history

Commentary
5:30 am
Tue May 19, 2015

Vibrant Memories Of The Wichita Music Scene

The Outcasts
Credit Jim Kent / Wichita Music History Project

Popular culture often provides a useful window into the past, highlighting larger trends and issues that may not be apparent at first. This was the case when I became involved in a project documenting local rock bands from the 1950s through the 1970s.

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Commentary
5:30 am
Tue May 5, 2015

A Legislative Stepping Stone For Civil Rights

Dwight Eisenhower signs the 1960 Civil Rights Act
Credit Public Domain / Wikimedia Commons

On May 6, 1960, President Dwight Eisenhower signed into law the second of four civil rights acts that serve as the foundation of federal civil rights statutes in the 20th and 21st centuries.

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Commentary
5:30 am
Tue April 21, 2015

The Last Thawing Of The Cold War?

Credit Monica delaria / Creative Commons Attribution-Share Alike 3.0 Unported license

On Saturday, April 11, at the Summit of the Americas meeting in Panama, U.S. President Barack Obama and Cuban President Raul Castro had the first face-to-face discussion between the leaders of the two countries in several decades. Among other things, this historic meeting represents the last bit of thawing associated with the Cold War.

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Commentary
5:30 am
Tue April 7, 2015

The McClinton Market Comes Down

The McClinton Market shortly before it came down
Jay Price KMUW

The McClinton Market is gone.

Back in 2011, things seemed more promising when the building at 1205 E 12th Street in Wichita was placed on the National Register of Historic Places. I remember that nomination; I was on the State Historic Sites Board of Review then. It was one of the few surviving early African American owned business buildings in the city.

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Commentary
5:30 am
Tue March 24, 2015

The Roots Of The Word 'Feminism'

Feminist suffrage parade in New York City, 1912.
Credit Wikimedia Commons

By the end of the 20th century, the word "feminism" had acquired a definition and divisive reputation that, while historically inaccurate, spoke to the backlash against its simple, yet radical concept.

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Commentary
5:30 am
Tue March 10, 2015

Rights Won, Rights Lost

Credit National Museum of American History / flickr Creative Commons

March is often a time to think about women’s contributions, and how far women have come toward equality. However, it is also important to consider moments when women have lost rights.

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Commentary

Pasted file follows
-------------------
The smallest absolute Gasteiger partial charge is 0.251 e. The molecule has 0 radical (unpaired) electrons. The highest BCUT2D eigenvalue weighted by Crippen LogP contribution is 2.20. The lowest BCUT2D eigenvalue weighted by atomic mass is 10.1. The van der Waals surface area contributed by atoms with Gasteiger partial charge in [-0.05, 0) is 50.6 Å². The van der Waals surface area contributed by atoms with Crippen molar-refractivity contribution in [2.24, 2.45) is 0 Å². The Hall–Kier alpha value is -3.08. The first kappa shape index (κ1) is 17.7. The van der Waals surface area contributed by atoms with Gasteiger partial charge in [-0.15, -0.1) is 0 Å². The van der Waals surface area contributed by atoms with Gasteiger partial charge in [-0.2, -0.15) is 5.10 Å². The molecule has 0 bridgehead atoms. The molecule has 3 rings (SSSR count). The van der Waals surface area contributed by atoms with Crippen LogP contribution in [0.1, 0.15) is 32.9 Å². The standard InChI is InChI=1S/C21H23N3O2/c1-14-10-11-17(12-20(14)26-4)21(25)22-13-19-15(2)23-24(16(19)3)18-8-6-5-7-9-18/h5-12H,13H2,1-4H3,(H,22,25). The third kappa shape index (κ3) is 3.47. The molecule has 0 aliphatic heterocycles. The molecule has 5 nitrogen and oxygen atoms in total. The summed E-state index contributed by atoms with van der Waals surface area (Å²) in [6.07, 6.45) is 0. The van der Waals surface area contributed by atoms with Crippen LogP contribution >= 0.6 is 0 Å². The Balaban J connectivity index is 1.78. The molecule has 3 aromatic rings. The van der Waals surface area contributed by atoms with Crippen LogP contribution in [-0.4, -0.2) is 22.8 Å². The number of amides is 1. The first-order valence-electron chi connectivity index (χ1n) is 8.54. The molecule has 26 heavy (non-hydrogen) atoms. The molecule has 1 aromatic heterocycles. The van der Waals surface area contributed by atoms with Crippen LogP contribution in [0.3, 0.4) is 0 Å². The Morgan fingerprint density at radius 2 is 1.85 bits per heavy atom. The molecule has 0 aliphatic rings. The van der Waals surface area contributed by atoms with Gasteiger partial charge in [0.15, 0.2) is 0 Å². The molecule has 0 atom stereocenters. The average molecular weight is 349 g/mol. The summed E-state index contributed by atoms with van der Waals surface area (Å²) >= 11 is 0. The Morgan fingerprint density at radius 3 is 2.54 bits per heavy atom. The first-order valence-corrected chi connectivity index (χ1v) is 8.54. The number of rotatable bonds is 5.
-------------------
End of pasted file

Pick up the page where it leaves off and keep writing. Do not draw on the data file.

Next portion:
5:30 am
Mon March 9, 2015

'Dead Wake' May Be Larson's Best Yet

If you’re travelling to Berlin, you’d do well to read Erik Larson’s In the Garden of Beasts. Going to Chicago? Read his The Devil in the White City. However, if you’re going on a cruise, beware Larson’s latest-- and, I think, best-- book, Dead Wake. Larson combines impeccable research, fully drawn characters and social history to tell of a fateful journey when the rules of war became more dangerous for all people.

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Commentary
5:30 am
Tue February 24, 2015

The Success Of An Early Kansan

1860 Census entry for Feldin Buckner and his family (courtesy Jay Price)

As we think of the founders of the Wichita area, some names are well known: Mead, Greiffenstein and Munger among them. Others are less known but worth considering. One of them is Feldin Buckner.

Buckner was the slave of a Judge Buckner in Kentucky. When Judge Buckner moved to Missouri, he freed Feldin... or "Fielding," depending on the source. Feldin Buckner married and had a large family. We know from the birthplaces of his eight children that the family moved to Iowa and Nebraska before they arrived in Kansas in the late 1850s, settling along the Whitewater.

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Commentary
5:30 am
Tue January 13, 2015

Recognizing A Major Event In Wichita's History

A black granite monument erected in 2007 with names of the victims lost in the Piatt Street Plane Crash.
Credit Carla Eckels / KMUW

This month marks the 50th anniversary of a KC-135 crashing into a predominantly African American neighborhood in northeast Wichita. This was more than just a neighborhood with a particular racial makeup, however. It represented the postwar suburban dream for Wichita’s African American community.

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Commentary
5:30 am
Tue December 30, 2014

The Architects of Justice

Credit ensh / Flickr / Creative Commons

The meaning of the words justice served relies on the social, political and legal contexts in which it is applied.

Two 19th-century U.S. Supreme Court cases reflect how the Court’s decisions can be swayed by contemporary racial politics. In its 1857 Dred Scott v. Sandford decision, the Court declared that African Americans could not sue for freedom in federal court because they were not considered citizens. This decision reversed 28 years of precedent, reflecting more the heightened division over slavery than impartial justice.

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